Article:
Tuesday, September 18, 2018

Be Yourself

Grandson Alex posing for his grandmother
Never do I ask people to pose for pictures. Sometimes my wife will request that I take certain shots of the grandchildren or other family members and I’ll oblige, but I much prefer candid photos. Some people love posing and others don’t like it any more than I do. Even when I’m looking at them from many yards away with my lens fully extended at 300 millimeters, they sense I’m focusing on them and turn their heads to look right back through the lens at me just as I snap the shutter. Pulling the photo up later on a bigger screen, I’ll see suspicion and a hint of annoyance on their faces.

Alex candid
At extended-family gatherings, they all know me as “the photographer.” While others may take pictures with their cell phones, I’m the one with the giant, full-frame DSLR hanging over my shoulder, and they’re accustomed to that. They’re usually at ease and I can move about shooting images of them, often from across the room.

Candid sunset on Kezar Lake
After a day or two of shooting landscapes and/or people, I look at the images on the camera’s LCD panel and delete the bad ones. Then I’ll download the rest onto my laptop, put it on full-screen view and go through them again. At that point, I’ll delete a few more. The rest will get closer scrutiny. With an editing program, I’ll sometimes adjust lighting, contrast, white balance, exposure, or color levels. Lastly, I’ll crop if necessary, but that’s rare because, with a zoom lens and enough time to frame the image while shooting, cropping isn’t needed — except to occasionally level the horizon if a lake or ocean is in the background.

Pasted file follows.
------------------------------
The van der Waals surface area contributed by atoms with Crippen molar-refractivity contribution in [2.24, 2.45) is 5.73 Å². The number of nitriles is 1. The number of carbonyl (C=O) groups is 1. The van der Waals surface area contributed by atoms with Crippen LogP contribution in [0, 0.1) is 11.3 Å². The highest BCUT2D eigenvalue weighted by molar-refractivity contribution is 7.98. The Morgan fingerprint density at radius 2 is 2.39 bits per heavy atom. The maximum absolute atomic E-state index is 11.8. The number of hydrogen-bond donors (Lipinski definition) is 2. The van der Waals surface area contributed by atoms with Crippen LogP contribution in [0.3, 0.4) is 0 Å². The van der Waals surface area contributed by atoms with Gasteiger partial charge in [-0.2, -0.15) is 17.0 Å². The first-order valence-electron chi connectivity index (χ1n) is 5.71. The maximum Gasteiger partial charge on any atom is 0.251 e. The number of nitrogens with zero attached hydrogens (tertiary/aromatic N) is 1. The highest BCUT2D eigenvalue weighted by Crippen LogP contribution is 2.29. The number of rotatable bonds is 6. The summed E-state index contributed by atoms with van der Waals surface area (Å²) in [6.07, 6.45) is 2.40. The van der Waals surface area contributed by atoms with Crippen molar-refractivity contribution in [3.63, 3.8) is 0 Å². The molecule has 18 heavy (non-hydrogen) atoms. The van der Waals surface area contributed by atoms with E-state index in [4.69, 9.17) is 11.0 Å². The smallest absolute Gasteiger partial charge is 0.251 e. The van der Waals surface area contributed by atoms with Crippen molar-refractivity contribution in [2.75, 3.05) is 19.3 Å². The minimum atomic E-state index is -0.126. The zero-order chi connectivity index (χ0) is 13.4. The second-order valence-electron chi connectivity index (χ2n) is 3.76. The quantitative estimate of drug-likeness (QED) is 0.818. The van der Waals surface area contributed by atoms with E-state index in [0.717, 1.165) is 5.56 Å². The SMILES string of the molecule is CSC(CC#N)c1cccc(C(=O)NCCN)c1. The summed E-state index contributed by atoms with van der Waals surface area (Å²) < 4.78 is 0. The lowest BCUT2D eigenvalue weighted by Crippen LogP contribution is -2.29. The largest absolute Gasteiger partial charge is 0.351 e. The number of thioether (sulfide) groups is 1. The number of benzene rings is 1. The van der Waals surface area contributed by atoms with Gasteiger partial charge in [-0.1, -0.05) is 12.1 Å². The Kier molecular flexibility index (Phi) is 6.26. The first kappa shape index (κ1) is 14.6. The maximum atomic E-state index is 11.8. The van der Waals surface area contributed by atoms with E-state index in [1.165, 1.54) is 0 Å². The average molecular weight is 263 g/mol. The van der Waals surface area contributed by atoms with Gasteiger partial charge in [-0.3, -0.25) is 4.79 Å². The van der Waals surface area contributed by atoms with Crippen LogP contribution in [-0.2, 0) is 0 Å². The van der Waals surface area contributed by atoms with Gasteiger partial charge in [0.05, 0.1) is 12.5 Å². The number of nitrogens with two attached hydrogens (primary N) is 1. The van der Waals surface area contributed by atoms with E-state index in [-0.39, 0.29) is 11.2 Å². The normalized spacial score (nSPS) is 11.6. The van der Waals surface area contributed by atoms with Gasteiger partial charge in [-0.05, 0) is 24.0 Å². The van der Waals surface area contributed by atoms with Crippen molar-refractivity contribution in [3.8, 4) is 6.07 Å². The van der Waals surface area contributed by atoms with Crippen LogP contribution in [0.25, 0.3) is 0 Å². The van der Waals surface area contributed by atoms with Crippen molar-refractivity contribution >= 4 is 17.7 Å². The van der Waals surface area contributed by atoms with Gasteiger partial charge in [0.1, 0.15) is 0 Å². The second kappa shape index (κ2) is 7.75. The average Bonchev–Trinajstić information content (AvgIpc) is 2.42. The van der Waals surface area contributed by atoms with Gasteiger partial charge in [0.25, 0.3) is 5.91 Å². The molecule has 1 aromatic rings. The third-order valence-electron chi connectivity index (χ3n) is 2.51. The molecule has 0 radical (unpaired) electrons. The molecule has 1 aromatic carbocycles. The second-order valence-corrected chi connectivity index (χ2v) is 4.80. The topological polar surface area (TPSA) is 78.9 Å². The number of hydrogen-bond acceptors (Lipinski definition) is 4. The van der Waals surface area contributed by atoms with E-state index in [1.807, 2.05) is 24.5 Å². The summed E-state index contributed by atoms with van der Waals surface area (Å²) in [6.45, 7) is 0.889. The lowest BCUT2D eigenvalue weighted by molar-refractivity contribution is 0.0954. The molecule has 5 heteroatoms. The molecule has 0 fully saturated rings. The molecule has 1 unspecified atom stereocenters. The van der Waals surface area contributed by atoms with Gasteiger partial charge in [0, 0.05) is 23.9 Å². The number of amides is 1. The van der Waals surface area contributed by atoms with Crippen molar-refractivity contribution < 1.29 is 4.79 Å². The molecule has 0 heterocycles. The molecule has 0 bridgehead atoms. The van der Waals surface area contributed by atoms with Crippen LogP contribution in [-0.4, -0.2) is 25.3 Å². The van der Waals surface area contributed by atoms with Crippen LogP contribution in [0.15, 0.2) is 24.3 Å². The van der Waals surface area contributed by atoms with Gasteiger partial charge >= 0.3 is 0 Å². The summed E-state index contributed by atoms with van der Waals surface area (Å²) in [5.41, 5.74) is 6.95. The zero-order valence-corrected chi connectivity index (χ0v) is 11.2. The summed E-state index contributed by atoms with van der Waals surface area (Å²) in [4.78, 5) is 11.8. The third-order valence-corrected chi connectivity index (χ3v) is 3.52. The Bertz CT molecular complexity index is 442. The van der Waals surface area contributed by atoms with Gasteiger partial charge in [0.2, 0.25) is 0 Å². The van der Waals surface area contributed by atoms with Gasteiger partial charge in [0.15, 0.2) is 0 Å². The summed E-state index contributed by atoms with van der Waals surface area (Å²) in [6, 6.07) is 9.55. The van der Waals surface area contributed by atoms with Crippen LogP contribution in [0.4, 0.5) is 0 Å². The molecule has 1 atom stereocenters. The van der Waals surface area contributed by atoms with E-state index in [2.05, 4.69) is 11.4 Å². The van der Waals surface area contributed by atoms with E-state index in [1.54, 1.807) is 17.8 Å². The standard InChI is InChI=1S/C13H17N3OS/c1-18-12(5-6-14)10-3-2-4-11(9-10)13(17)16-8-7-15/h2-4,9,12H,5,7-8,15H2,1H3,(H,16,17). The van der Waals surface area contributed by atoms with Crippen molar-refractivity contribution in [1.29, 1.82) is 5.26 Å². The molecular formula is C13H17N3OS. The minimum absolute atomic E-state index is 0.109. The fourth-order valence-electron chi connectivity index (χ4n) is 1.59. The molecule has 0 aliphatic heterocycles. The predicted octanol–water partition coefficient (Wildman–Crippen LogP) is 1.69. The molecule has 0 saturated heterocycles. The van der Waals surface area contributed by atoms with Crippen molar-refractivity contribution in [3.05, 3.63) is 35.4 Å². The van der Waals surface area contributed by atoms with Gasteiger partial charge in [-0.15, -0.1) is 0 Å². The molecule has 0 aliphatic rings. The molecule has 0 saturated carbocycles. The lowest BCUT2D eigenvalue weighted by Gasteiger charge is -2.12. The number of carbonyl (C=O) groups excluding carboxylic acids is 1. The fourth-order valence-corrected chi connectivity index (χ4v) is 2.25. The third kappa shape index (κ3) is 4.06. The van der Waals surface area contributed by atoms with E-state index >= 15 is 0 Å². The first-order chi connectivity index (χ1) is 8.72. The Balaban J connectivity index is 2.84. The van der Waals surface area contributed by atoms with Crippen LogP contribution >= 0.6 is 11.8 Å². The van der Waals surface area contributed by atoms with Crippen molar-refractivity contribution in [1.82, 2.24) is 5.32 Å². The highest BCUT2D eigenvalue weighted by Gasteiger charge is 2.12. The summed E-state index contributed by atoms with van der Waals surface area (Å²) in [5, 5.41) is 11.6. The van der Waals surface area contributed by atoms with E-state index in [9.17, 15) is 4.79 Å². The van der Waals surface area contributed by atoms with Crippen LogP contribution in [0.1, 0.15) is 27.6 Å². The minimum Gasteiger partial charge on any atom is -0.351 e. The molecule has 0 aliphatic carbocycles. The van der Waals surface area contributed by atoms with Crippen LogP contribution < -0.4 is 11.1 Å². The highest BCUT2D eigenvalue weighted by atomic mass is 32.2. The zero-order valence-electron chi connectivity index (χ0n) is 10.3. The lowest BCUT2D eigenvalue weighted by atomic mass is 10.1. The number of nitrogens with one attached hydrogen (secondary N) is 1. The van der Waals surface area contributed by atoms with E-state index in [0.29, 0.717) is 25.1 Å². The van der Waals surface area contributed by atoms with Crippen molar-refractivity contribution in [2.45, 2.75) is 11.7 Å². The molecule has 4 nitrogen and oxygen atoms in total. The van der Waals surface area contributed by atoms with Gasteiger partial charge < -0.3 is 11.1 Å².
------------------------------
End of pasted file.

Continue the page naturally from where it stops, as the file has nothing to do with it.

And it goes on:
This whole process offers me a closer study of my loved ones. Not only do I see and interact with them at family functions, I see still photos of them again and again while I go through the above-described process. I see aspects of their personalities that I wouldn’t otherwise notice. Just before Christmas, I go through them all again and save 400-500 shots onto thumb drives which I distribute to family members to whom I’ve previously given motion-activated, digital picture frames. My own frame is set up on a kitchen counter and it activates every time my wife or I walk by. A dozen or more candid shots of loved ones will present themselves — one every five seconds — until I leave the room.

When my twin grandsons were born five years ago, the obstetrician said they were identical. After a few months, however, we could see they were not but they’re still hard to tell apart. While they look very much alike physically, their personalities are as different as any two siblings — and those distinctions emerge in the many photos I’ve taken of them. After my wife allowed each twin to take a large frond from her hosta plants, one waved it around doing a happy dance while the other used it as a sunshade while in deep-thought mode.